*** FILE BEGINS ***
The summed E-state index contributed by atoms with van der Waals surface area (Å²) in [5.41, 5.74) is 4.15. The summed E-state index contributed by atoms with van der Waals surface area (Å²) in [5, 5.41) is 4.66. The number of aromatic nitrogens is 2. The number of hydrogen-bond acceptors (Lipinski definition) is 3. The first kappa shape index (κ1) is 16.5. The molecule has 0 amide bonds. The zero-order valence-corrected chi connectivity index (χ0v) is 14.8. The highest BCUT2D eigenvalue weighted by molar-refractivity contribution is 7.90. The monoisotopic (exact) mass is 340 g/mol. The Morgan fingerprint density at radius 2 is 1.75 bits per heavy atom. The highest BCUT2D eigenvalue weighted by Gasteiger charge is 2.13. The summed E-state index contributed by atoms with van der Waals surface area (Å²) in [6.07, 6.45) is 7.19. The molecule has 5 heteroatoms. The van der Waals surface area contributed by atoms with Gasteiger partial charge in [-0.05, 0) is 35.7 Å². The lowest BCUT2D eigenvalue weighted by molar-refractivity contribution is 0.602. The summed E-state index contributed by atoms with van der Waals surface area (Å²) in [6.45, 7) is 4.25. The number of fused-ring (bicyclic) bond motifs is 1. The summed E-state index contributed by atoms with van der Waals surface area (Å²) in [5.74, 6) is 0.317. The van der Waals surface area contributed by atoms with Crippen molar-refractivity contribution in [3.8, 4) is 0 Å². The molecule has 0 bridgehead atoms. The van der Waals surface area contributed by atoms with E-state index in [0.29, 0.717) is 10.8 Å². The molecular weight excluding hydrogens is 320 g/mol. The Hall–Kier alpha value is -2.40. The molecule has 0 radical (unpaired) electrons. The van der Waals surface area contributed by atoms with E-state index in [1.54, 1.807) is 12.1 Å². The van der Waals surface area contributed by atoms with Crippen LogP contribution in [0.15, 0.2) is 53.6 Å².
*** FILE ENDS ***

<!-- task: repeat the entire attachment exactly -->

The summed E-state index contributed by atoms with van der Waals surface area (Å²) in [5.41, 5.74) is 4.15. The summed E-state index contributed by atoms with van der Waals surface area (Å²) in [5, 5.41) is 4.66. The number of aromatic nitrogens is 2. The number of hydrogen-bond acceptors (Lipinski definition) is 3. The first kappa shape index (κ1) is 16.5. The molecule has 0 amide bonds. The zero-order valence-corrected chi connectivity index (χ0v) is 14.8. The highest BCUT2D eigenvalue weighted by molar-refractivity contribution is 7.90. The monoisotopic (exact) mass is 340 g/mol. The Morgan fingerprint density at radius 2 is 1.75 bits per heavy atom. The highest BCUT2D eigenvalue weighted by Gasteiger charge is 2.13. The summed E-state index contributed by atoms with van der Waals surface area (Å²) in [6.07, 6.45) is 7.19. The molecule has 5 heteroatoms. The van der Waals surface area contributed by atoms with Gasteiger partial charge in [-0.05, 0) is 35.7 Å². The lowest BCUT2D eigenvalue weighted by molar-refractivity contribution is 0.602. The summed E-state index contributed by atoms with van der Waals surface area (Å²) in [6.45, 7) is 4.25. The number of fused-ring (bicyclic) bond motifs is 1. The summed E-state index contributed by atoms with van der Waals surface area (Å²) in [5.74, 6) is 0.317. The van der Waals surface area contributed by atoms with Crippen molar-refractivity contribution in [3.8, 4) is 0 Å². The molecule has 0 bridgehead atoms. The van der Waals surface area contributed by atoms with E-state index in [0.29, 0.717) is 10.8 Å². The molecular weight excluding hydrogens is 320 g/mol. The Hall–Kier alpha value is -2.40. The molecule has 0 radical (unpaired) electrons. The van der Waals surface area contributed by atoms with E-state index in [1.54, 1.807) is 12.1 Å². The van der Waals surface area contributed by atoms with Crippen LogP contribution in [0.15, 0.2) is 53.6 Å².